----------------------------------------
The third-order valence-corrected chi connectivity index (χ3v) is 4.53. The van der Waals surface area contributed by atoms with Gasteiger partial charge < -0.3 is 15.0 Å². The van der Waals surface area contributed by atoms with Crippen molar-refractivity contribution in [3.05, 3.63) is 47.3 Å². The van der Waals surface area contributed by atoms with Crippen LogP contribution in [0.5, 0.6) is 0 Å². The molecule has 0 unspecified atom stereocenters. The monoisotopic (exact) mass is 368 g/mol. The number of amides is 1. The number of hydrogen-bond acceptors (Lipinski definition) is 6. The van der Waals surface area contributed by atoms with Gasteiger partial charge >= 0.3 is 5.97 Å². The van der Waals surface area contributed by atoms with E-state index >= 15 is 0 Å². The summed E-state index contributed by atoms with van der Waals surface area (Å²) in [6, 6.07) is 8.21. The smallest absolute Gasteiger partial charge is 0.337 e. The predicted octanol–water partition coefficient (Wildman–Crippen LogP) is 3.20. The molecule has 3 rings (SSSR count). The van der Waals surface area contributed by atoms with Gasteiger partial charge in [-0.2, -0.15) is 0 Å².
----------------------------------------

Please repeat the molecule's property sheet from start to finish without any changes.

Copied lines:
The third-order valence-corrected chi connectivity index (χ3v) is 4.53. The van der Waals surface area contributed by atoms with Gasteiger partial charge < -0.3 is 15.0 Å². The van der Waals surface area contributed by atoms with Crippen molar-refractivity contribution in [3.05, 3.63) is 47.3 Å². The van der Waals surface area contributed by atoms with Crippen LogP contribution in [0.5, 0.6) is 0 Å². The molecule has 0 unspecified atom stereocenters. The monoisotopic (exact) mass is 368 g/mol. The number of amides is 1. The number of hydrogen-bond acceptors (Lipinski definition) is 6. The van der Waals surface area contributed by atoms with Gasteiger partial charge >= 0.3 is 5.97 Å². The van der Waals surface area contributed by atoms with E-state index >= 15 is 0 Å². The summed E-state index contributed by atoms with van der Waals surface area (Å²) in [6, 6.07) is 8.21. The smallest absolute Gasteiger partial charge is 0.337 e. The predicted octanol–water partition coefficient (Wildman–Crippen LogP) is 3.20. The molecule has 3 rings (SSSR count). The van der Waals surface area contributed by atoms with Gasteiger partial charge in [-0.2, -0.15) is 0 Å².